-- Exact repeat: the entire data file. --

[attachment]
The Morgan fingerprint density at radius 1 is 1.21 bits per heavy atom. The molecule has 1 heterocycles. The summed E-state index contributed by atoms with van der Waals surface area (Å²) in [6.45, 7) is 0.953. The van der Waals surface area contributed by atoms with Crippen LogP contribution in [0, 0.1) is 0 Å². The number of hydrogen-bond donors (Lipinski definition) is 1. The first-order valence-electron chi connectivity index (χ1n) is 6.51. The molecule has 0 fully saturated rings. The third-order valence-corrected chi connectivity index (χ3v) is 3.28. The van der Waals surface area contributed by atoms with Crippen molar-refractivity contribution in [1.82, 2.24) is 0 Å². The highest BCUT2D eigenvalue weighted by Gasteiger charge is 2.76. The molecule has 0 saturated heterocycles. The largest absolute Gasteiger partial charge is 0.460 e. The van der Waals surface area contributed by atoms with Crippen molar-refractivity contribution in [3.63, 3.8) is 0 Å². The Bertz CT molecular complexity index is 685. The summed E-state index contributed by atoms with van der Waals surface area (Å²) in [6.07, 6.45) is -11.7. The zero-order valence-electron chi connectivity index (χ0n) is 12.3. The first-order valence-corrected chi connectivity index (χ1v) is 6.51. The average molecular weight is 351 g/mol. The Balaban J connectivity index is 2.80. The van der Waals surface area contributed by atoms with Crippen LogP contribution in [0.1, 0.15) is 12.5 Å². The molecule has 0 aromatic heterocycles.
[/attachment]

The Morgan fingerprint density at radius 1 is 1.21 bits per heavy atom. The molecule has 1 heterocycles. The summed E-state index contributed by atoms with van der Waals surface area (Å²) in [6.45, 7) is 0.953. The van der Waals surface area contributed by atoms with Crippen LogP contribution in [0, 0.1) is 0 Å². The number of hydrogen-bond donors (Lipinski definition) is 1. The first-order valence-electron chi connectivity index (χ1n) is 6.51. The molecule has 0 fully saturated rings. The third-order valence-corrected chi connectivity index (χ3v) is 3.28. The van der Waals surface area contributed by atoms with Crippen molar-refractivity contribution in [1.82, 2.24) is 0 Å². The highest BCUT2D eigenvalue weighted by Gasteiger charge is 2.76. The molecule has 0 saturated heterocycles. The largest absolute Gasteiger partial charge is 0.460 e. The van der Waals surface area contributed by atoms with Crippen molar-refractivity contribution in [3.63, 3.8) is 0 Å². The Bertz CT molecular complexity index is 685. The summed E-state index contributed by atoms with van der Waals surface area (Å²) in [6.07, 6.45) is -11.7. The zero-order valence-electron chi connectivity index (χ0n) is 12.3. The first-order valence-corrected chi connectivity index (χ1v) is 6.51. The average molecular weight is 351 g/mol. The Balaban J connectivity index is 2.80. The van der Waals surface area contributed by atoms with Crippen LogP contribution in [0.1, 0.15) is 12.5 Å². The molecule has 0 aromatic heterocycles.